Common iliac vein stenting for May-Thurner syndrome and subsequent pregnancy
BACKGROUND:For women with left common iliac vein compression (ie, May-Thurner syndrome) who undergo venous stenting and subsequently become pregnant, concerns have been raised regarding a possible compromise of stent patency due to compression from the gravid uterus and the hypercoagulability induced by pregnancy. Only a small body of literature exists on this subject, and limited management guidelines are available. The present study was designed to evaluate the safety of iliac vein stenting for May-Thurner syndrome (MTS) with subsequent pregnancy. METHODS:Female patients who had undergone common iliac vein stenting at our center who were aged 18 to 45Â years and had subsequently become pregnant were identified. A retrospective medical record review of eight eligible patients was conducted, recording the demographics, procedural characteristics, and anticoagulation strategies. The primary outcome evaluated was stent patency. RESULTS:All eight patients had undergone left common iliac vein stenting for MTS. A total of eight stents were placed, and all demonstrated duplex ultrasound patency throughout pregnancy and postpartum. Seven patients delivered healthy pregnancies, and one experienced a stillbirth. The clinical CEAP (clinical, etiologic, anatomic, pathophysiologic) class remained unchanged or improved from pregnancy to postpartum for all patients. The average age at stent placement was 31Â Â± 5Â years, and the average interval from stent placement to pregnancy was 28Â Â± 19Â months. One patient developed nonobstructive deep vein thrombosis (DVT) of the left femoral vein during pregnancy and was treated with therapeutic enoxaparin. The nonobstructive DVT did not compromise the iliac vein stent. Two patients received low-dose aspirin and prophylactic doses of enoxaparin, one for a history of DVT and factor V Leiden and one for a recent history of fertility treatment. The five remaining patients received no anticoagulation, three received low-dose aspirin, and two received no antiplatelet therapy. CONCLUSIONS:Common iliac vein stent patency was not compromised by subsequent pregnancy in our eight patients with MTS. Furthermore, the stents remained patent throughout pregnancy in patients receiving a wide range of anticoagulation and antiplatelet treatments, suggesting that no uniform therapeutic threshold exists and treatment should be individualized. For most patients, low-dose aspirin alone or no treatment was adequate. This could have implications for counseling women who require intervention for MTS and are of child-bearing age.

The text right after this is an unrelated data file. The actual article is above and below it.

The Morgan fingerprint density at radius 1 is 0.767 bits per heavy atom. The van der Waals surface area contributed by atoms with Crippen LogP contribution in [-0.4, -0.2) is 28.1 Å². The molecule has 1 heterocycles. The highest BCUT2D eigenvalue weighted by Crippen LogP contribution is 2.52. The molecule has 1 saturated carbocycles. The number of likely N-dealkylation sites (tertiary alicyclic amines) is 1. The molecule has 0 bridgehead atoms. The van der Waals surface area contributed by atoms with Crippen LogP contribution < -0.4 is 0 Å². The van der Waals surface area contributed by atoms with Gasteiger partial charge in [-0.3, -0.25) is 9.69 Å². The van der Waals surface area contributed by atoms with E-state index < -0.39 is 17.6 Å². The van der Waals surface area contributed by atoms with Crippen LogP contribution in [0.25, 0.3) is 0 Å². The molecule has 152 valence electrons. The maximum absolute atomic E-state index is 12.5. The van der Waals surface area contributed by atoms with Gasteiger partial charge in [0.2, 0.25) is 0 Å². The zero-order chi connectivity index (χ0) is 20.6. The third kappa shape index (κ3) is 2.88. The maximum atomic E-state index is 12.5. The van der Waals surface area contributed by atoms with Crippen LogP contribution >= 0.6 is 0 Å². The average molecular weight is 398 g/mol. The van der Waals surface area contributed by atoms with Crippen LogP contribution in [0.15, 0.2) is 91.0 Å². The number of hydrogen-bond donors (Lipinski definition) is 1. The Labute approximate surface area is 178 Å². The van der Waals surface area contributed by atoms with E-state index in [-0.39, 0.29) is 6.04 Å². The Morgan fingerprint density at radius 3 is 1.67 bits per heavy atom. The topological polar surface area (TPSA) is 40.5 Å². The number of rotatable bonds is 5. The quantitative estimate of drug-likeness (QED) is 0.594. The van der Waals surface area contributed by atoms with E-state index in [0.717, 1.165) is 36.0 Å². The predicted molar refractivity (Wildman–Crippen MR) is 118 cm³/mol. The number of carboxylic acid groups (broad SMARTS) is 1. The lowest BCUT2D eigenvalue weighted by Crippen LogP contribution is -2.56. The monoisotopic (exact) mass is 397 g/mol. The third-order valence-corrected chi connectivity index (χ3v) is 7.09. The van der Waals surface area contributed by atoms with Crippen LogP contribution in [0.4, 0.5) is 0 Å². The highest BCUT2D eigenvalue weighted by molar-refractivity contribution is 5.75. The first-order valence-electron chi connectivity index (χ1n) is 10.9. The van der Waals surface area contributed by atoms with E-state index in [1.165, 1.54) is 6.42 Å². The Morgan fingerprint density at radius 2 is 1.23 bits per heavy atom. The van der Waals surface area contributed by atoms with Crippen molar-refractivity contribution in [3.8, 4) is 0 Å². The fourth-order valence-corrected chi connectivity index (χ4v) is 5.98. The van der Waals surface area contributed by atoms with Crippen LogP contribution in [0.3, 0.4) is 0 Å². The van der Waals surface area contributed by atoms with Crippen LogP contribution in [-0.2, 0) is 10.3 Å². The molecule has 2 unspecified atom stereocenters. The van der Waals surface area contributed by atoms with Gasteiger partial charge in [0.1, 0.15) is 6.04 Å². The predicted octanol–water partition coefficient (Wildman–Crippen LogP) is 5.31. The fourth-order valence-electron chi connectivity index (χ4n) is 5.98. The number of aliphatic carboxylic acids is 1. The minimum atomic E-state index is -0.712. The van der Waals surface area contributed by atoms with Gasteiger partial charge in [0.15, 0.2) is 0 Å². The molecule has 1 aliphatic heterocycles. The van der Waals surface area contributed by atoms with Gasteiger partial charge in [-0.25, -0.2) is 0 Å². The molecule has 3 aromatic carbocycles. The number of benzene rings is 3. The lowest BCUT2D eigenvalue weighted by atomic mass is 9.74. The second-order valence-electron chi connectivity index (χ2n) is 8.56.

Comparison of Outcomes for Open Popliteal Artery Aneurysm Repair Using Vein and Prosthetic Conduits
BACKGROUND:Autologous vein is considered the preferred conduit for lower extremity bypass. There is, however, limited literature regarding conduit choice for open popliteal artery aneurysm (PAA) repair. We sought to compare outcomes of PAA repair using vein versus prosthetic conduits. METHODS:The Vascular Quality Initiative database (2003-2019) was queried for patients with PAAs undergoing elective conventional revascularization originating from the superficial femoral and popliteal arteries. Conduits were categorized as vein or prosthetic. Primary outcomes were primary graft patency, freedom from major adverse limb event (MALE) and MALE-free survival at 2-years. Kaplan-Meier method with log-rank tests was used for estimation and comparison of patency. RESULTS:A total of 1,146 limbs in 1,065 patients underwent elective open revascularization for popliteal artery aneurysm. Vein was used in 921 limbs (80%), and prosthetic in 225 (20%). Patients in the prosthetic cohort had a shorter procedure time, were older, and had a higher prevalence of COPD. Postoperatively, prosthetic patients were more likely to be started and maintained on anticoagulation without increased incidence of hematoma. There was no significant difference in the rate of surgical site infection (2% vs. 2%; Pâ€¯=â€¯.946). There was an increased tendency toward more symptomatic patients in the vein cohort although not statistically significant (49% vein vs. 41% prosthetic; Pâ€¯=â€¯.096). On a mean follow-up of 13 Â± 5 months, the incidence of MALE and MALE-free survival were comparable between the two groups. The 2-year primary and secondary patency rates were similar, 87% and 96% in the vein, and 91% and 95% in the prosthetic groups, respectively. At multivariable analysis, outflow bypass targets to the infrapopliteal arteries (HR 2.05; 95% confidence interval (CI), 1.16-3.65; Pâ€¯=â€¯.014) and symptomatic aneurysm (HR 1.81; 95% CI, 1.04-3.15; Pâ€¯=â€¯.037) were independently associated with loss of primary patency. Conduit type did not make a difference in MALE-free survival, or primary graft patency at 2-years. CONCLUSIONS:Our study demonstrates that conventional open PAA repair with prosthetic conduit yields results comparable to those with vein conduit with regard to primary and secondary patency and major adverse limb events at 2-years for targets to the popliteal artery. However, when the distal target was infrapopliteal, worse outcomes were observed with prosthetic conduit. Our results suggest that vein conduit should be preferentially used for infrapopliteal targets, while prosthetic conduit confers comparable outcomes in a subset of patients who do not have suitable autologous vein conduits.